Jackass Forever

A lot has changed in the last 12 years. Since 2010, diversity has become a cornerstone of entertainment, YouTube has fundamentally changed the way it runs and some world leaders have been replaced at least twice. When Jackass 3 was released in Autumn of that year, it was heralded as the final outing for the outrageous franchise which had launched as a TV series in 2000, It was followed by Jackass 3.5; a film comprised of deleted stunts from Jackass 3, and Bad Grandpa; a film centered around the escapades of Johnny Knoxville’s character Irving Zisman but that was it. The crew remained hopeful that a fourth installment would be made, even after the passing of founding crewmember Ryan Dunn in 200, and in December of 2019, they got their wish.

Jackass Forever (stylised with a love heart for the “o”) finally entered the world in 2022, serving as a reminder that comedy can still be found even in the bleakest of times. As with every other installment, the film follows the cast and crew as they play elaborate, dangerous pranks on each other and perform equally elaborate dangerous stunts. Any fears that the original cast and crew have matured over the last 12 years are quickly squandered by the cinematic opening which features a male appendage painted to look like Godzilla, causing havoc on a model town, cut with live-action footage to look like an actual movie of course. The stunts/pranks that follow are less disgusting than in previous years, with feces only making a couple of appearances (once in the opening and then again by accident later) but they are no less dangerous. Blood is drawn, bones are cracked, animals are constantly present and Knoxville once again suffers a concussion. The only prank this time around that caused any genuine squirms feature a box of bees and a very naked Steve-O (who’s in great shape, as is Knoxville).

This is likely the last time that the original crew will do a film like this, given their advancing age and numerous previous injuries. Indeed, they aren’t performing a majority of the truly dangerous stunts here, opting instead to quite literally draw some fresh blood. This includes cameos from some famous faces like Machine Gun Kelly, Eric Andre, and Tyler the Creator but there’s a whole new cast of dedicated performers being put through their paces here. They do the Jackass brand proud and, if a fifth installment ever was to manifest, it would be a delight to watch them again with the original crew taking another step back. Yes, a large amount of the charm of Jackass comes from the presence of those original cast members and their interactions. Knoxville, Steve-o, Dunn, and even Bam Magera (absent here due to personal issues) are Jackass for so many people. For two decades, they have put their health on the line for our entertainment, and I have a large amount of respect for them for that, so they’ve definitely earned an out if they want it.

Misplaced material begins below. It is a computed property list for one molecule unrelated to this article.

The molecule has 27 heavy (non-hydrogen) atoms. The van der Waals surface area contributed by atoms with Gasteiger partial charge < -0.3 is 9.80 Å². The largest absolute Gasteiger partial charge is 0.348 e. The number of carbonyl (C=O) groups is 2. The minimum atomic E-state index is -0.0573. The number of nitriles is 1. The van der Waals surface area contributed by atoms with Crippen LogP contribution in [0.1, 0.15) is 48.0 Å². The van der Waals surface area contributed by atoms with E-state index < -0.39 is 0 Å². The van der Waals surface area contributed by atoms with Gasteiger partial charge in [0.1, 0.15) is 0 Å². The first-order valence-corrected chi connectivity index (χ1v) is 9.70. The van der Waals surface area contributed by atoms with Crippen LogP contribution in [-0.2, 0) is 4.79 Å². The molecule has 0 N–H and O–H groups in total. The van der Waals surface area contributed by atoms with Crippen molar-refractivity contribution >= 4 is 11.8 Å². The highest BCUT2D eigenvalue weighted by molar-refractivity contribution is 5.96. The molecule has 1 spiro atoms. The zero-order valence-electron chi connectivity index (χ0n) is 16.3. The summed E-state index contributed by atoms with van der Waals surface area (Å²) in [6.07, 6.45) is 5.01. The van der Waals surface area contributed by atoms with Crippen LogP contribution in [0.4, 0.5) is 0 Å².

There’s a large amount of nostalgia embedded in Jackass Forever. The heart for an o, the reminiscing, the recreation of older stunts, and even the title make it clear that this will likely be it. Part of the joy of this series has been hunting down the stunts on their own online, but those stunts just don’t align with the internet as it exists today. I, and many others, discovered Jackass through clips on YouTube in the early hours of the morning but, thanks to the Adpocolypse, those original clips likely won’t survive unless behind an age barrier. Sure, Jackass could adapt and tone themselves down, but then it wouldn’t really be Jackass. Regardless of what the future holds, their legacy will carry on.

The Jackass crew were here. They destroyed themselves for our entertainment. Their latest installment may not be the best but, given the circumstances, it may be the most necessary. 

Signed: Your friendly neighbourhood queer